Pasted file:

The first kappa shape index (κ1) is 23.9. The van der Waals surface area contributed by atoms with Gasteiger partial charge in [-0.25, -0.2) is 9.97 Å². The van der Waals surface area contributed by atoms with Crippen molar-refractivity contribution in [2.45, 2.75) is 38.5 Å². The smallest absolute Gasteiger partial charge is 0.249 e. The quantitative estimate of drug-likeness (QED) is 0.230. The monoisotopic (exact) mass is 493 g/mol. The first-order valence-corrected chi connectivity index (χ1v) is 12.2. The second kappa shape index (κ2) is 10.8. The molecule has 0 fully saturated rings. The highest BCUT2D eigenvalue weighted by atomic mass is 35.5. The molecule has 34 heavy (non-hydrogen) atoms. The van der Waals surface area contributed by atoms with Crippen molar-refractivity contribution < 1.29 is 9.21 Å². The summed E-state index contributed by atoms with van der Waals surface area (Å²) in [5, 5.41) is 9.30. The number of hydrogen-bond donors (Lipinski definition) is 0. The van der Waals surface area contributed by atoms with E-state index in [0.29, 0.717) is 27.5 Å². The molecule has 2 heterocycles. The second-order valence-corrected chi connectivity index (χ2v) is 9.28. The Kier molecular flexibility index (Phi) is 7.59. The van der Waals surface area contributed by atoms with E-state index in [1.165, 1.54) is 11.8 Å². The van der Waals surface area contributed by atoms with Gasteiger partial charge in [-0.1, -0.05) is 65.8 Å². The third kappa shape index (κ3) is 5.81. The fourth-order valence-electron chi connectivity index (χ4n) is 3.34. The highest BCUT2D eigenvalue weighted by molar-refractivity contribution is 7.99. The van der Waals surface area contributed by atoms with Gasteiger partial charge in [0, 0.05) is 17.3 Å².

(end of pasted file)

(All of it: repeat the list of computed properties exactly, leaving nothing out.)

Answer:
The first kappa shape index (κ1) is 23.9. The van der Waals surface area contributed by atoms with Gasteiger partial charge in [-0.25, -0.2) is 9.97 Å². The van der Waals surface area contributed by atoms with Crippen molar-refractivity contribution in [2.45, 2.75) is 38.5 Å². The smallest absolute Gasteiger partial charge is 0.249 e. The quantitative estimate of drug-likeness (QED) is 0.230. The monoisotopic (exact) mass is 493 g/mol. The first-order valence-corrected chi connectivity index (χ1v) is 12.2. The second kappa shape index (κ2) is 10.8. The molecule has 0 fully saturated rings. The highest BCUT2D eigenvalue weighted by atomic mass is 35.5. The molecule has 34 heavy (non-hydrogen) atoms. The van der Waals surface area contributed by atoms with Crippen molar-refractivity contribution < 1.29 is 9.21 Å². The summed E-state index contributed by atoms with van der Waals surface area (Å²) in [5, 5.41) is 9.30. The number of hydrogen-bond donors (Lipinski definition) is 0. The van der Waals surface area contributed by atoms with E-state index in [0.29, 0.717) is 27.5 Å². The molecule has 2 heterocycles. The second-order valence-corrected chi connectivity index (χ2v) is 9.28. The Kier molecular flexibility index (Phi) is 7.59. The van der Waals surface area contributed by atoms with E-state index in [1.165, 1.54) is 11.8 Å². The van der Waals surface area contributed by atoms with Gasteiger partial charge in [-0.1, -0.05) is 65.8 Å². The third kappa shape index (κ3) is 5.81. The fourth-order valence-electron chi connectivity index (χ4n) is 3.34. The highest BCUT2D eigenvalue weighted by molar-refractivity contribution is 7.99. The van der Waals surface area contributed by atoms with Gasteiger partial charge in [0, 0.05) is 17.3 Å².